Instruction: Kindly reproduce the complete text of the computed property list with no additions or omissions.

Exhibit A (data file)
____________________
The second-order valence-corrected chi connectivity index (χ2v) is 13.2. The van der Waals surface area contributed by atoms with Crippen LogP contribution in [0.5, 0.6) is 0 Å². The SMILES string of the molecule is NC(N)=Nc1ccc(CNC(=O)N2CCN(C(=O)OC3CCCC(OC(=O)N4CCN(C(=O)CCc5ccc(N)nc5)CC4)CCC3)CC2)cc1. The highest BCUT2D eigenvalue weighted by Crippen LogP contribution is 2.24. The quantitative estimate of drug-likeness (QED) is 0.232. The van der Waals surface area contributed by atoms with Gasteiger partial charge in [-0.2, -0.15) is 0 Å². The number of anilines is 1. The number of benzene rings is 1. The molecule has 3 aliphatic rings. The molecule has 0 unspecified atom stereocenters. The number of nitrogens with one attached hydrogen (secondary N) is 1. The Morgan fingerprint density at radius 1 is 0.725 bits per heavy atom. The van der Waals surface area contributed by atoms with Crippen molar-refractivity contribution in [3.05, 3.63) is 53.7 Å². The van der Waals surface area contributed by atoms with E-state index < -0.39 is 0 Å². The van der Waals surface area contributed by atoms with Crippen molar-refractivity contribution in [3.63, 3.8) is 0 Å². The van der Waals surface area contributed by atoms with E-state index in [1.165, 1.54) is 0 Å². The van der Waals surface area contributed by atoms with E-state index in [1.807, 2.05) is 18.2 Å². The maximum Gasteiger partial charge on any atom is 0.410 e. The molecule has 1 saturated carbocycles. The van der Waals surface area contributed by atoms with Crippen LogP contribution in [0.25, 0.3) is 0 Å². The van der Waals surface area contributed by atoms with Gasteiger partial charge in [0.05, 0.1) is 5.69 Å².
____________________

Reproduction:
The second-order valence-corrected chi connectivity index (χ2v) is 13.2. The van der Waals surface area contributed by atoms with Crippen LogP contribution in [0.5, 0.6) is 0 Å². The SMILES string of the molecule is NC(N)=Nc1ccc(CNC(=O)N2CCN(C(=O)OC3CCCC(OC(=O)N4CCN(C(=O)CCc5ccc(N)nc5)CC4)CCC3)CC2)cc1. The highest BCUT2D eigenvalue weighted by Crippen LogP contribution is 2.24. The quantitative estimate of drug-likeness (QED) is 0.232. The van der Waals surface area contributed by atoms with Gasteiger partial charge in [-0.2, -0.15) is 0 Å². The number of anilines is 1. The number of benzene rings is 1. The molecule has 3 aliphatic rings. The molecule has 0 unspecified atom stereocenters. The number of nitrogens with one attached hydrogen (secondary N) is 1. The Morgan fingerprint density at radius 1 is 0.725 bits per heavy atom. The van der Waals surface area contributed by atoms with Crippen molar-refractivity contribution in [3.05, 3.63) is 53.7 Å². The van der Waals surface area contributed by atoms with E-state index < -0.39 is 0 Å². The van der Waals surface area contributed by atoms with Crippen molar-refractivity contribution in [3.63, 3.8) is 0 Å². The van der Waals surface area contributed by atoms with E-state index in [1.165, 1.54) is 0 Å². The van der Waals surface area contributed by atoms with E-state index in [1.807, 2.05) is 18.2 Å². The maximum Gasteiger partial charge on any atom is 0.410 e. The molecule has 1 saturated carbocycles. The van der Waals surface area contributed by atoms with Crippen LogP contribution in [0.25, 0.3) is 0 Å². The van der Waals surface area contributed by atoms with Gasteiger partial charge in [0.05, 0.1) is 5.69 Å².